BIRTHS

1796 Nicolas-Leonard Sadi Carnot, (1 June 1796 — 24 August 1832) was a French physicist. He became a captain of engineers in the army, and spent much of his life investigating the design of steam engines. His book Reflections on the Motive Power of Heat (1824) contained a theorem which says that a maximum efficiency of heat engine can be obtained by a reversible engine, and that efficiency depends only on the temperatures of the hot and the cool sources of the engine. This theorem played an essential role for the subsequent development of thermodynamics. It was written to promote the construction of steam engines and other heat engines in France, whose industrial development was lagging behind England's. *TIS The name Carnot is listed among the seventy-two names of French scientists, engineers and other notable people On the Eiffel Tower, however it honors the father of Sadi Carnot, Lazare Nicholas Marguerite Carnot.

1843 Henry Faulds (1 Jun 1843, 19 Mar 1930 at age 86) Scottish physician who, from 1873, became a missionary in Japan, where he worked as a surgeon superintendent at a Tokyo hospital, taught at the local univeristy, and founded the Tokyo Institute for the Blind. In the late 1870s, his attention was drawn to fingerprints of ancient potters remaining on their work that he helped unearth at an archaeological dig site in Japan. He commenced a study of fingerprints, and became convinced that each individual had a unique pattern. He corresponded on the subject with Charles Darwin, and published a paper about his ideas in Nature (28 Oct 1880). When he returned to Britain in 1886, he unsuccessfully offered his fingerprinting identification scheme for forensic uses to Scotland Yard. Undeserved confusion on priority for the discovery with Francis Galton and Sir William J. Herschel lasted until 1917. *TIS

1866 Charles Benedict Davenport (1 Jun 1866, 18 Feb 1944 at age 77) American zoologist who contributed substantially to the study of eugenics (the improvement of populations through breeding) and heredity and who pioneered the use of statistical techniques in biological research. Partly as a result of breeding experiments with chickens and canaries, he was one of the first, soon after 1902, to recognize the validity of the newly discovered Mendelian theory of heredity. In Heredity in Relation to Eugenics (1911), he compiled evidence concerning the inheritance of human traits, on the basis of which he argued that the application of genetic principles would improve the human race. These data were at the heart of his lifelong promotion of eugenics, though he muddled science with social philosophy. *TIS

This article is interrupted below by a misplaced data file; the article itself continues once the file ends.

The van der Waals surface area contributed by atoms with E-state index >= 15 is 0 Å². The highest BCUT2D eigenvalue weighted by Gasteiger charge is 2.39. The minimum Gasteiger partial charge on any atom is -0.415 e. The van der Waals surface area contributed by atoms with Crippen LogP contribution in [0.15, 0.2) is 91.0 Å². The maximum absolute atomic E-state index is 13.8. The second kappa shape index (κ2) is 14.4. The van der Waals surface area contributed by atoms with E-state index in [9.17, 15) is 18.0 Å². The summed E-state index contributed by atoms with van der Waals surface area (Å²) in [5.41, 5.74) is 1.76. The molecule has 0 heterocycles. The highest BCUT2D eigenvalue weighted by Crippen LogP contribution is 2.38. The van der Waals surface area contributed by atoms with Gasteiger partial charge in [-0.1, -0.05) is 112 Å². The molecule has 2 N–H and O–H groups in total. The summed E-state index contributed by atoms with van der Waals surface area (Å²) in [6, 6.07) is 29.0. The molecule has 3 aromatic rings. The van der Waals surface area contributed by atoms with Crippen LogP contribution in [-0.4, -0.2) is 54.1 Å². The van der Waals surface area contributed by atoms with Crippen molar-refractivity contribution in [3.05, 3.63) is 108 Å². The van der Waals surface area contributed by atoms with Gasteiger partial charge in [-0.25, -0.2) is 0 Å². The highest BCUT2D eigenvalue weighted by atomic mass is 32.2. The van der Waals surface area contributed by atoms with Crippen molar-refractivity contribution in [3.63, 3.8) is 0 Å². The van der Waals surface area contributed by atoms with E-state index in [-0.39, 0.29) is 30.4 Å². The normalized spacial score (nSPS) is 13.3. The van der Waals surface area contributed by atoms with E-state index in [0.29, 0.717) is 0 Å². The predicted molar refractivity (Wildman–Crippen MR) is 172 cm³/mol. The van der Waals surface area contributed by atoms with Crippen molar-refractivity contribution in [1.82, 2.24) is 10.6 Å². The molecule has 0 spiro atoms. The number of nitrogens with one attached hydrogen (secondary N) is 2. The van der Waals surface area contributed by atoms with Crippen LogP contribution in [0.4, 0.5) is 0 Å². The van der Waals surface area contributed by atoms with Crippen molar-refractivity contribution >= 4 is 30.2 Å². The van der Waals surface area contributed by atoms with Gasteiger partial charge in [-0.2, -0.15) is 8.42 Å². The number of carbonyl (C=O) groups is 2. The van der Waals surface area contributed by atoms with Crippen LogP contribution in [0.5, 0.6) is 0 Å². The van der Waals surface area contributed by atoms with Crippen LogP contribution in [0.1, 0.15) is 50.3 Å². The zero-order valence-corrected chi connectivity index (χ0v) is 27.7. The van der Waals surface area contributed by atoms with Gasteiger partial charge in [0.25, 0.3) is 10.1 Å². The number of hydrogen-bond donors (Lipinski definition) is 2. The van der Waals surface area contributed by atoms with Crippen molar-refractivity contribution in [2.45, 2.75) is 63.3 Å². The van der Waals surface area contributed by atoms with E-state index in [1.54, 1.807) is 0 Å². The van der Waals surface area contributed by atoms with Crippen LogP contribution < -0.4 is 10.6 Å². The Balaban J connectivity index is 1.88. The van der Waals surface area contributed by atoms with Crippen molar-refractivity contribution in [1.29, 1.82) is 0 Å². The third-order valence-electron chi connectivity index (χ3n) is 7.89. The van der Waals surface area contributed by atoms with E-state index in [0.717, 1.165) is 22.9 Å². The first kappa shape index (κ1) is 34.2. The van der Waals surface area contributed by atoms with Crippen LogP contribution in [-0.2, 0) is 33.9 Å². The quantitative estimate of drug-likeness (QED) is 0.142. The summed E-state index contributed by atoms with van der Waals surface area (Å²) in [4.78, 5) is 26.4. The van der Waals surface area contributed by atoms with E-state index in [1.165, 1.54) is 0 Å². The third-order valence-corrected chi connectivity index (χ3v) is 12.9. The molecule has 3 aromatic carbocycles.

1899 Edward Charles Titschmarsh (1 June 1899 in Newbury, -  died 18 January 1963 at Oxford) English mathematician whose contributions to analysis placed him in the forefront of his profession. His contributions helped resolve the differences between the general theory of quantum mechanics and the methods used to solve particular problems in quantum theory. All Titchmarsh's work is in analysis. His early studies were on Fourier series, Fourier integrals, functions of a complex variable, integral equations and the Riemann zeta function. From 1939, Titchmarsh concentrated on the theory of series expansions of eigenfunctions of differential equations, work which helped to resolve problems in quantum mechanics. His work on this topic occupied him for the last 25 years of his life. *TIS


DEATHS

1861 Kurt Hensel  (29 December 1861 – 1 June 1941) He is best known for his work on p-adic numbers. *VFR  First described by Kurt Hensel in 1897, the p-adic numbers were motivated primarily by an attempt to bring the ideas and techniques of power series methods into number theory. Their influence now extends far beyond this. For example, the field of p-adic analysis essentially provides an alternative form of calculus.

1867 Karl George Christian von Staudt (January 24, 1798 – June 1, 1867) German mathematician who developed the first complete theory of imaginary points, lines, and planes in projective geometry. His early work was on determining the orbit of a comet and, based on this work, he received his doctorate. He showed how to construct a regular inscribed polygon of 17 sides using only compasses. He turned to projective geometry and Bernoulli numbers. An important work on projective geometry, Geometrie der Lage was published in 1847. It was the first work to completely free projective geometry from any metrical basis. He also gave a geometric solution to quadratic equations.*TIS

2006 Shokichi Iyanaga (April 2, 1906 – June 1, 2006) was a Japanese mathematician. Iyanaga published many papers which arose through several courses such as algebraic topology, functional analysis, and geometry, which he taught. He became Professor at the University of Tokyo in 1942. It was during World War II. Towards the end of the war, many Japanese cities were bombarded and he had to find refuge in the countryside. He was busy in editing textbooks from primary and secondary schools and he continued to give courses and organise seminars.*Wik



Credits
*CHM=Computer History Museum
*FFF=Kane, Famous First Facts
*NSEC= NASA Solar Eclipse Calendar
*SAU=St Andrews Univ. Math History
*TIS= Today in Science History
*VFR = V Frederick Rickey, USMA
*Wik = Wikipedia
*WM = Women of Mathematics. Grinstein & Campbell